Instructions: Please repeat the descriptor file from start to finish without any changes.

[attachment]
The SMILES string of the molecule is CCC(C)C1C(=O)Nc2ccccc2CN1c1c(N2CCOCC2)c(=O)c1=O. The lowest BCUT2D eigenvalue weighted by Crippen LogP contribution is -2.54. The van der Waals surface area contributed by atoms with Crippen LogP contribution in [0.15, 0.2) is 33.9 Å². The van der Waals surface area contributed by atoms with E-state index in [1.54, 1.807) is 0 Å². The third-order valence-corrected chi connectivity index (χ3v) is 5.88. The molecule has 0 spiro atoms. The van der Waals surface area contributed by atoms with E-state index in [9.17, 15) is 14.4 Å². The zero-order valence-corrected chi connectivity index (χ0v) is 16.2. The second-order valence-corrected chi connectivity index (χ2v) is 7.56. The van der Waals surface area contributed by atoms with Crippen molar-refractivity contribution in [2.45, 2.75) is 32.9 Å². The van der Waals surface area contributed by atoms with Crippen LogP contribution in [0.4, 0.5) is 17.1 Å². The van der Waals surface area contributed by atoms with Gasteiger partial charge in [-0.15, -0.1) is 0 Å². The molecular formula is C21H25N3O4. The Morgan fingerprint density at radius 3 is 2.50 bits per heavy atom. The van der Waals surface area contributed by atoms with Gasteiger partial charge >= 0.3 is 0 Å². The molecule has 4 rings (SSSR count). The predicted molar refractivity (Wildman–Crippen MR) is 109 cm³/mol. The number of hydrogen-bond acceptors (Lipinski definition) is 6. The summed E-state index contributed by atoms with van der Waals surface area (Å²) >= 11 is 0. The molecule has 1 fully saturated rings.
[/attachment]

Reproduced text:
The SMILES string of the molecule is CCC(C)C1C(=O)Nc2ccccc2CN1c1c(N2CCOCC2)c(=O)c1=O. The lowest BCUT2D eigenvalue weighted by Crippen LogP contribution is -2.54. The van der Waals surface area contributed by atoms with Crippen LogP contribution in [0.15, 0.2) is 33.9 Å². The van der Waals surface area contributed by atoms with E-state index in [1.54, 1.807) is 0 Å². The third-order valence-corrected chi connectivity index (χ3v) is 5.88. The molecule has 0 spiro atoms. The van der Waals surface area contributed by atoms with E-state index in [9.17, 15) is 14.4 Å². The zero-order valence-corrected chi connectivity index (χ0v) is 16.2. The second-order valence-corrected chi connectivity index (χ2v) is 7.56. The van der Waals surface area contributed by atoms with Crippen molar-refractivity contribution in [2.45, 2.75) is 32.9 Å². The van der Waals surface area contributed by atoms with Crippen LogP contribution in [0.4, 0.5) is 17.1 Å². The van der Waals surface area contributed by atoms with Gasteiger partial charge in [-0.15, -0.1) is 0 Å². The molecular formula is C21H25N3O4. The Morgan fingerprint density at radius 3 is 2.50 bits per heavy atom. The van der Waals surface area contributed by atoms with Gasteiger partial charge >= 0.3 is 0 Å². The molecule has 4 rings (SSSR count). The predicted molar refractivity (Wildman–Crippen MR) is 109 cm³/mol. The number of hydrogen-bond acceptors (Lipinski definition) is 6. The summed E-state index contributed by atoms with van der Waals surface area (Å²) >= 11 is 0. The molecule has 1 fully saturated rings.